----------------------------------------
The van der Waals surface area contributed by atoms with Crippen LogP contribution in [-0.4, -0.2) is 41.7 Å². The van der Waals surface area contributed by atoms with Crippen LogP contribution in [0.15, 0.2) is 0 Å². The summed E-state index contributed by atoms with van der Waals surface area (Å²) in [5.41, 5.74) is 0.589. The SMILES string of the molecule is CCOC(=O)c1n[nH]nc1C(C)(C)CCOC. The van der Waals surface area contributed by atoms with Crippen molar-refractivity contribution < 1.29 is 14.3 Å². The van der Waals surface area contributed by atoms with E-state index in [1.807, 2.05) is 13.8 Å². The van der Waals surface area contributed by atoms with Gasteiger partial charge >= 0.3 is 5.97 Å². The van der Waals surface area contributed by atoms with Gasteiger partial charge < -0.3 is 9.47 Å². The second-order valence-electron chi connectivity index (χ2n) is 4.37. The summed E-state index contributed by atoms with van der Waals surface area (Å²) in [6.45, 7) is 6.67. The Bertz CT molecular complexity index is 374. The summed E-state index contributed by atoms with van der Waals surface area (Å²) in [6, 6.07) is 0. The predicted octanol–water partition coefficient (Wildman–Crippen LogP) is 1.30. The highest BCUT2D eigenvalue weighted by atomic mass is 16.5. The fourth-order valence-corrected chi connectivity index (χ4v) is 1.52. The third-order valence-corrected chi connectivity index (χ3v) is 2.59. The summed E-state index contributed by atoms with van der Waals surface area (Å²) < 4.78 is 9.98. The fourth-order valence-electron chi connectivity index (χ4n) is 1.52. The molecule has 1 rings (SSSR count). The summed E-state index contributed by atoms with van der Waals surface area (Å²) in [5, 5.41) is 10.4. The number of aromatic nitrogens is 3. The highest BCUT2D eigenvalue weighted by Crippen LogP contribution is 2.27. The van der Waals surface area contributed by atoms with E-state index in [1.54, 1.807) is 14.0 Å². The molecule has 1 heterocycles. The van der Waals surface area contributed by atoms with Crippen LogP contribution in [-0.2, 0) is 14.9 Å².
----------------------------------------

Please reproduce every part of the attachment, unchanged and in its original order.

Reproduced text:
The van der Waals surface area contributed by atoms with Crippen LogP contribution in [-0.4, -0.2) is 41.7 Å². The van der Waals surface area contributed by atoms with Crippen LogP contribution in [0.15, 0.2) is 0 Å². The summed E-state index contributed by atoms with van der Waals surface area (Å²) in [5.41, 5.74) is 0.589. The SMILES string of the molecule is CCOC(=O)c1n[nH]nc1C(C)(C)CCOC. The van der Waals surface area contributed by atoms with Crippen molar-refractivity contribution < 1.29 is 14.3 Å². The van der Waals surface area contributed by atoms with E-state index in [1.807, 2.05) is 13.8 Å². The van der Waals surface area contributed by atoms with Gasteiger partial charge >= 0.3 is 5.97 Å². The van der Waals surface area contributed by atoms with Gasteiger partial charge < -0.3 is 9.47 Å². The second-order valence-electron chi connectivity index (χ2n) is 4.37. The summed E-state index contributed by atoms with van der Waals surface area (Å²) in [6.45, 7) is 6.67. The Bertz CT molecular complexity index is 374. The summed E-state index contributed by atoms with van der Waals surface area (Å²) in [6, 6.07) is 0. The predicted octanol–water partition coefficient (Wildman–Crippen LogP) is 1.30. The highest BCUT2D eigenvalue weighted by atomic mass is 16.5. The fourth-order valence-corrected chi connectivity index (χ4v) is 1.52. The third-order valence-corrected chi connectivity index (χ3v) is 2.59. The summed E-state index contributed by atoms with van der Waals surface area (Å²) < 4.78 is 9.98. The fourth-order valence-electron chi connectivity index (χ4n) is 1.52. The molecule has 1 rings (SSSR count). The summed E-state index contributed by atoms with van der Waals surface area (Å²) in [5, 5.41) is 10.4. The number of aromatic nitrogens is 3. The highest BCUT2D eigenvalue weighted by Crippen LogP contribution is 2.27. The van der Waals surface area contributed by atoms with E-state index in [1.54, 1.807) is 14.0 Å². The molecule has 1 heterocycles. The van der Waals surface area contributed by atoms with Crippen LogP contribution in [-0.2, 0) is 14.9 Å².